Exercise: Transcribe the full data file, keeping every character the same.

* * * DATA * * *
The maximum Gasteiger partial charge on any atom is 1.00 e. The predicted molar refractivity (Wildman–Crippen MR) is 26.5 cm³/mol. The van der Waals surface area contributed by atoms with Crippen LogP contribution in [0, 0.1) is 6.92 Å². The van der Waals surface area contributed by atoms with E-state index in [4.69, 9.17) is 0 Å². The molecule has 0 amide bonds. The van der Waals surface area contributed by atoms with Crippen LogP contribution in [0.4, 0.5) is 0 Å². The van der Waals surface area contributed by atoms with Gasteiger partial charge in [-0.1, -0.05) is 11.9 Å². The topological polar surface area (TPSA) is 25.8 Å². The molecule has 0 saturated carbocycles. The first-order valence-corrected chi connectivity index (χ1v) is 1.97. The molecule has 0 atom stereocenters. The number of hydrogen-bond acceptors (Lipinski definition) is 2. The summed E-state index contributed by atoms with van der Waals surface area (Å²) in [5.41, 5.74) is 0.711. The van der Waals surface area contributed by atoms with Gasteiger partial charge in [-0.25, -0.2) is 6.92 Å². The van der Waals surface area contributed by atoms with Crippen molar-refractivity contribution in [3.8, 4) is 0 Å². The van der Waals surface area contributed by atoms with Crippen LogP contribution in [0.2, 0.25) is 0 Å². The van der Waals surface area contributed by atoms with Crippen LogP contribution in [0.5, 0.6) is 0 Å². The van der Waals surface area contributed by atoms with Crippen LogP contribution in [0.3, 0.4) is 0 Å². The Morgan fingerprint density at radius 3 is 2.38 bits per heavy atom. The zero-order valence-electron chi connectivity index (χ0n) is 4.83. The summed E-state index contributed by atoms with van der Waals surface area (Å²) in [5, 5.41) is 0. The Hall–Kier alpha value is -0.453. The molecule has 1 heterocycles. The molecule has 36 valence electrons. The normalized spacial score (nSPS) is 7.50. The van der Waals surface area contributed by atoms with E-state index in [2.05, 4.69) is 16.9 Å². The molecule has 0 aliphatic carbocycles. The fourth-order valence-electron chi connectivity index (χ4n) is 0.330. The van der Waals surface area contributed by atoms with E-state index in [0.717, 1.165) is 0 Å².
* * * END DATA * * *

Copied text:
The maximum Gasteiger partial charge on any atom is 1.00 e. The predicted molar refractivity (Wildman–Crippen MR) is 26.5 cm³/mol. The van der Waals surface area contributed by atoms with Crippen LogP contribution in [0, 0.1) is 6.92 Å². The van der Waals surface area contributed by atoms with E-state index in [4.69, 9.17) is 0 Å². The molecule has 0 amide bonds. The van der Waals surface area contributed by atoms with Crippen LogP contribution in [0.4, 0.5) is 0 Å². The van der Waals surface area contributed by atoms with Gasteiger partial charge in [-0.1, -0.05) is 11.9 Å². The topological polar surface area (TPSA) is 25.8 Å². The molecule has 0 saturated carbocycles. The first-order valence-corrected chi connectivity index (χ1v) is 1.97. The molecule has 0 atom stereocenters. The number of hydrogen-bond acceptors (Lipinski definition) is 2. The summed E-state index contributed by atoms with van der Waals surface area (Å²) in [5.41, 5.74) is 0.711. The van der Waals surface area contributed by atoms with Gasteiger partial charge in [-0.25, -0.2) is 6.92 Å². The van der Waals surface area contributed by atoms with Crippen molar-refractivity contribution in [3.8, 4) is 0 Å². The van der Waals surface area contributed by atoms with Crippen LogP contribution in [0.2, 0.25) is 0 Å². The van der Waals surface area contributed by atoms with Crippen LogP contribution in [0.5, 0.6) is 0 Å². The van der Waals surface area contributed by atoms with Crippen LogP contribution in [0.3, 0.4) is 0 Å². The Morgan fingerprint density at radius 3 is 2.38 bits per heavy atom. The zero-order valence-electron chi connectivity index (χ0n) is 4.83. The summed E-state index contributed by atoms with van der Waals surface area (Å²) in [5, 5.41) is 0. The Hall–Kier alpha value is -0.453. The molecule has 1 heterocycles. The molecule has 36 valence electrons. The normalized spacial score (nSPS) is 7.50. The van der Waals surface area contributed by atoms with E-state index in [2.05, 4.69) is 16.9 Å². The molecule has 0 aliphatic carbocycles. The fourth-order valence-electron chi connectivity index (χ4n) is 0.330. The van der Waals surface area contributed by atoms with E-state index in [0.717, 1.165) is 0 Å².